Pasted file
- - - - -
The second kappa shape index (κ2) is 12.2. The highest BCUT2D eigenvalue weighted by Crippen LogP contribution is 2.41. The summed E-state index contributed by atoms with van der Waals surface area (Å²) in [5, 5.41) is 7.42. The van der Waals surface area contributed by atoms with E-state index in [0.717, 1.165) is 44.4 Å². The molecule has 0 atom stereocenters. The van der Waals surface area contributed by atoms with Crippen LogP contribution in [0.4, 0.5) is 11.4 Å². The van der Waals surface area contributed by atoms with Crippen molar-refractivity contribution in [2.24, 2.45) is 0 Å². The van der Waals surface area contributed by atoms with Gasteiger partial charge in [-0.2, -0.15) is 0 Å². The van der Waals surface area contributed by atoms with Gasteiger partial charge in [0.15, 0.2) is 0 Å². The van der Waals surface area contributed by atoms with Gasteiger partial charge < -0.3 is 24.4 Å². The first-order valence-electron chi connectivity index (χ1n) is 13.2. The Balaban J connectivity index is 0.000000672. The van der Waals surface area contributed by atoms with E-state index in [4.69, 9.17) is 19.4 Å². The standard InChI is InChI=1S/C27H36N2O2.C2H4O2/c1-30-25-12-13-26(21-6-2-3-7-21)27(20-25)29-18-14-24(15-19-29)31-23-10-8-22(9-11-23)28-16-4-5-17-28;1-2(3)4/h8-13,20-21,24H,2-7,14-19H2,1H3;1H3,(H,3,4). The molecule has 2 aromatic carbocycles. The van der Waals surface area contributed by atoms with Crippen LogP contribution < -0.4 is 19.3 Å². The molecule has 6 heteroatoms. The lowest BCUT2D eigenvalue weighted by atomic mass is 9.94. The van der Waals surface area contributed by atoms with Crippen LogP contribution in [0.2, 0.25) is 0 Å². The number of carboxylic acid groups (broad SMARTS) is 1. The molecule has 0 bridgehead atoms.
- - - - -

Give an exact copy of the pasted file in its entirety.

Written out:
The second kappa shape index (κ2) is 12.2. The highest BCUT2D eigenvalue weighted by Crippen LogP contribution is 2.41. The summed E-state index contributed by atoms with van der Waals surface area (Å²) in [5, 5.41) is 7.42. The van der Waals surface area contributed by atoms with E-state index in [0.717, 1.165) is 44.4 Å². The molecule has 0 atom stereocenters. The van der Waals surface area contributed by atoms with Crippen LogP contribution in [0.4, 0.5) is 11.4 Å². The van der Waals surface area contributed by atoms with Crippen molar-refractivity contribution in [2.24, 2.45) is 0 Å². The van der Waals surface area contributed by atoms with Gasteiger partial charge in [-0.2, -0.15) is 0 Å². The van der Waals surface area contributed by atoms with Gasteiger partial charge in [0.15, 0.2) is 0 Å². The van der Waals surface area contributed by atoms with Gasteiger partial charge < -0.3 is 24.4 Å². The first-order valence-electron chi connectivity index (χ1n) is 13.2. The Balaban J connectivity index is 0.000000672. The van der Waals surface area contributed by atoms with E-state index in [4.69, 9.17) is 19.4 Å². The standard InChI is InChI=1S/C27H36N2O2.C2H4O2/c1-30-25-12-13-26(21-6-2-3-7-21)27(20-25)29-18-14-24(15-19-29)31-23-10-8-22(9-11-23)28-16-4-5-17-28;1-2(3)4/h8-13,20-21,24H,2-7,14-19H2,1H3;1H3,(H,3,4). The molecule has 2 aromatic carbocycles. The van der Waals surface area contributed by atoms with Crippen LogP contribution < -0.4 is 19.3 Å². The molecule has 6 heteroatoms. The lowest BCUT2D eigenvalue weighted by atomic mass is 9.94. The van der Waals surface area contributed by atoms with Crippen LogP contribution in [0.2, 0.25) is 0 Å². The number of carboxylic acid groups (broad SMARTS) is 1. The molecule has 0 bridgehead atoms.